In 2009, the market was concerned about the 'Wall of Refinancing' and the volume of loan and debt capital that required refinancing by 2011. We climbed that wall, but we had three years to find sources of financing and to get maturity extensions.

In some ways, today's challenge is significantly more daunting because nearly all companies are simultaneously experiencing the adverse impacts of this economic shutdown, and they will all need to address these issues at the same time. In just 90 days. This concentration of loan modifications, for both the corporates and the private equity sponsors that control many middle-market corporates, could be unlike anything we've ever experienced before.

MW:  And in this crisis environment, what are the loan modifications that you expect companies to be requesting? Will it mostly be extending when payments are due because of the critical cash-flow problems many organizations are expecting to face?

RD:  Well, there's no one-size-fits-all answer to that question. There is an extensive list of potential loan modification requests for both affirmative and negative covenant relief. These could include reporting and covenant test relief to asset carve-outs and limitations on liens. The key is to determine the modifications that are most important to the financial health of the company, balance those against the priorities of the lender, and position the totality of the modification proposal in the most desirable way.

One of the more common loan modifications we expect in the near term will be to request deferral of principal and interest (P&I). We are aware of some direct lenders waiving P&I for the month of April, saying, "Don't pay us this month. We will add this month's interest onto the principal amount," and then the borrower will repay the higher principal over the remaining term of the loan.

Another common modification will likely be covenant relief with regards to leverage. For instance, we're familiar with a company that has a step-down leverage test in their credit agreement. They are considering requesting a six-month delay on the scheduled step-down to give them additional financial flexibility right now.

For companies that expect to breach a covenant, their loan modification requests will be significantly more complicated and protracted.

MW:  How so?

RD:  When a company requests a loan modification, the lender will look for concessions. The more meaningful a modification, such as avoiding a breach of a covenant, the more significant the lender's demands will be. Borrowers can prepare creative alternative proposals to avoid the most difficult concessions and improve the outcome of these negotiations. However, the negotiations could become difficult quickly.

Borrowers requesting a modification will have to prepare updated financial information for their lenders. This is not so simple when borrowers do not yet have a full grasp on how, exactly, the economic shutdown is going to impact earnings, leverage, and cash flows in the future. Still, lenders are disinclined to give any relief without understanding the borrower's risk profile. If the market has the deluge of loan modifications we expect, lenders may not have the bandwidth to engage in prolonged and complex discussions.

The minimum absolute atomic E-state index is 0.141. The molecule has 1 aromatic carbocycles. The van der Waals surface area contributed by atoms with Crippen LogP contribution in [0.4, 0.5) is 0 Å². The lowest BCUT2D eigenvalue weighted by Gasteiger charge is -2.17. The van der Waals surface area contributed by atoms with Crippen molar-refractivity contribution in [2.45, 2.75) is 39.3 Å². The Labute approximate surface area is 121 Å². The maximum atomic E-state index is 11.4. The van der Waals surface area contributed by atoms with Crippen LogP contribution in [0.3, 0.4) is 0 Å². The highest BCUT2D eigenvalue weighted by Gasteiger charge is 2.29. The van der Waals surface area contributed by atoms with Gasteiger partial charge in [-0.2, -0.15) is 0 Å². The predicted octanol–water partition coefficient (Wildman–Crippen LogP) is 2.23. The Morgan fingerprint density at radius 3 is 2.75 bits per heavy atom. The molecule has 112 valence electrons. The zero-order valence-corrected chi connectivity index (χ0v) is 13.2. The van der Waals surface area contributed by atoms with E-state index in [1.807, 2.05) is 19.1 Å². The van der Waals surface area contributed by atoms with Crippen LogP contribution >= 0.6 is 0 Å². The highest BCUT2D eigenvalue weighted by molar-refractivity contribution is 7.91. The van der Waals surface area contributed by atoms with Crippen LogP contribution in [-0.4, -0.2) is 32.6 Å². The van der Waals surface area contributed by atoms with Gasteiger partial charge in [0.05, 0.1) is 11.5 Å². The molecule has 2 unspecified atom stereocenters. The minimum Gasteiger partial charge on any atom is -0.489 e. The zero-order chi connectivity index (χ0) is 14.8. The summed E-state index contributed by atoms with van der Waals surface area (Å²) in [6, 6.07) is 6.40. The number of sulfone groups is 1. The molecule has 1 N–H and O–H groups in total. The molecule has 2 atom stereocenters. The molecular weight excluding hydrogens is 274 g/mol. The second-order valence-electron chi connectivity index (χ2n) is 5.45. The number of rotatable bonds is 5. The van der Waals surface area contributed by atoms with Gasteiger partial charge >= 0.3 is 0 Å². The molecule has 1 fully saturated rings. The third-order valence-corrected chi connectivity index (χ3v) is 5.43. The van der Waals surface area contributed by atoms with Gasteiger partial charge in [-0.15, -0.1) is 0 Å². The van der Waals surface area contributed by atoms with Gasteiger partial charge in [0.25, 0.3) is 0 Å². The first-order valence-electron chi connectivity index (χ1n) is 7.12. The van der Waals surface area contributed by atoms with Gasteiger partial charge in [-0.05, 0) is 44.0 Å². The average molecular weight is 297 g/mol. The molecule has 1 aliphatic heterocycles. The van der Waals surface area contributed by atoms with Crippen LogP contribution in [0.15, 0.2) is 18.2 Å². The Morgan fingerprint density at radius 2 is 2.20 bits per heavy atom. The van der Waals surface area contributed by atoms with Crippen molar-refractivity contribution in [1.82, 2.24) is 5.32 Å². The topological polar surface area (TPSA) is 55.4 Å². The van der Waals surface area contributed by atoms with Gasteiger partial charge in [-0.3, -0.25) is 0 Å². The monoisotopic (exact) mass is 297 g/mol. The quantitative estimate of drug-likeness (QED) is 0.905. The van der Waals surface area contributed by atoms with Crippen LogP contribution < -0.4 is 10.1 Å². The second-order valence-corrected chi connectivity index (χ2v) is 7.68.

MW:  So, have many companies begun to request loan modifications?

RD:  A few have announced loan modifications, but the majority of those have been companies that are directly and significantly impacted by the economic shutdown. As we are finishing the first quarter's earnings season, treasury teams are beginning to realize that the second quarter—with a full period of market impact—could devastate financial statements and adversely impact covenant compliance. So they are starting to consider what modifications they might request.

What many of these companies don't necessarily appreciate is that this situation is affecting nearly every other company in the country, regardless of industry, credit rating, financial history, or size. The system will be seriously strained when all these companies try to squeeze through that little loan modification door together.

In fact, the volume of transactions could be nearly unmanageable. There's this enormous tidal wave of waivers fast approaching, and neither the borrowers nor the lenders have the resources to negotiate the best possible outcome in every situation. For lenders, loan modifications are more of a cost center that offers relatively limited economic value and no league-table status. Private equity sponsors, who infrequently execute loan modifications during regular times, will have to address most of their entire portfolio of companies all at once—and at the same time they are also managing all the other critical strategic and operational challenges of those businesses, not to mention their own fund-level investor and capital management responsibilities.

The next few months of loan modifications could prove to be a titanic test for lenders, companies, private equity sponsors, and the financial system as a whole.

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Meg Waters

Meg Waters is the editor in chief of Treasury & Risk. She is the former editor in chief of BPM Magazine and the former managing editor of Business Finance.